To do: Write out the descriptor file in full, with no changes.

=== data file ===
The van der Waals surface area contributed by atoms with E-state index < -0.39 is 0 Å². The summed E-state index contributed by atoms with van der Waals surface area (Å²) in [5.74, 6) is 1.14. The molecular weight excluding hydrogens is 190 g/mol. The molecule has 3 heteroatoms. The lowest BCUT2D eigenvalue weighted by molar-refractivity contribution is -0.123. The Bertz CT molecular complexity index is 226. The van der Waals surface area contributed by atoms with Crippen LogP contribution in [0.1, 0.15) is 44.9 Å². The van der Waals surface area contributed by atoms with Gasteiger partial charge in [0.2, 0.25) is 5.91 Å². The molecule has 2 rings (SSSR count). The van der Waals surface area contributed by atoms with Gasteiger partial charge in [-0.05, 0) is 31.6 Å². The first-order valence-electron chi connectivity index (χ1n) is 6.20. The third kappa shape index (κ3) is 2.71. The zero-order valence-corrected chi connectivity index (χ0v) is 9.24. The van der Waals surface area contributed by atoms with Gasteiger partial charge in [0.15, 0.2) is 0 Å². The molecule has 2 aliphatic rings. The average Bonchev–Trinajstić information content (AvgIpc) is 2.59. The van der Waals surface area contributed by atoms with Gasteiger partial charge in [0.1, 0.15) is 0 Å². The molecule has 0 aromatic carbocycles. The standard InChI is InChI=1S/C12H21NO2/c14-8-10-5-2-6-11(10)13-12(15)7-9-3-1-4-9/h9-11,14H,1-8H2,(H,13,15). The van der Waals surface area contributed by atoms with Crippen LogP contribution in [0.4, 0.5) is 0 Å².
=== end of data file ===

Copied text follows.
The van der Waals surface area contributed by atoms with E-state index < -0.39 is 0 Å². The summed E-state index contributed by atoms with van der Waals surface area (Å²) in [5.74, 6) is 1.14. The molecular weight excluding hydrogens is 190 g/mol. The molecule has 3 heteroatoms. The lowest BCUT2D eigenvalue weighted by molar-refractivity contribution is -0.123. The Bertz CT molecular complexity index is 226. The van der Waals surface area contributed by atoms with Crippen LogP contribution in [0.1, 0.15) is 44.9 Å². The van der Waals surface area contributed by atoms with Gasteiger partial charge in [0.2, 0.25) is 5.91 Å². The molecule has 2 rings (SSSR count). The van der Waals surface area contributed by atoms with Gasteiger partial charge in [-0.05, 0) is 31.6 Å². The first-order valence-electron chi connectivity index (χ1n) is 6.20. The third kappa shape index (κ3) is 2.71. The zero-order valence-corrected chi connectivity index (χ0v) is 9.24. The van der Waals surface area contributed by atoms with Gasteiger partial charge in [0.15, 0.2) is 0 Å². The molecule has 2 aliphatic rings. The average Bonchev–Trinajstić information content (AvgIpc) is 2.59. The van der Waals surface area contributed by atoms with Gasteiger partial charge in [0.1, 0.15) is 0 Å². The molecule has 0 aromatic carbocycles. The standard InChI is InChI=1S/C12H21NO2/c14-8-10-5-2-6-11(10)13-12(15)7-9-3-1-4-9/h9-11,14H,1-8H2,(H,13,15). The van der Waals surface area contributed by atoms with Crippen LogP contribution in [0.4, 0.5) is 0 Å².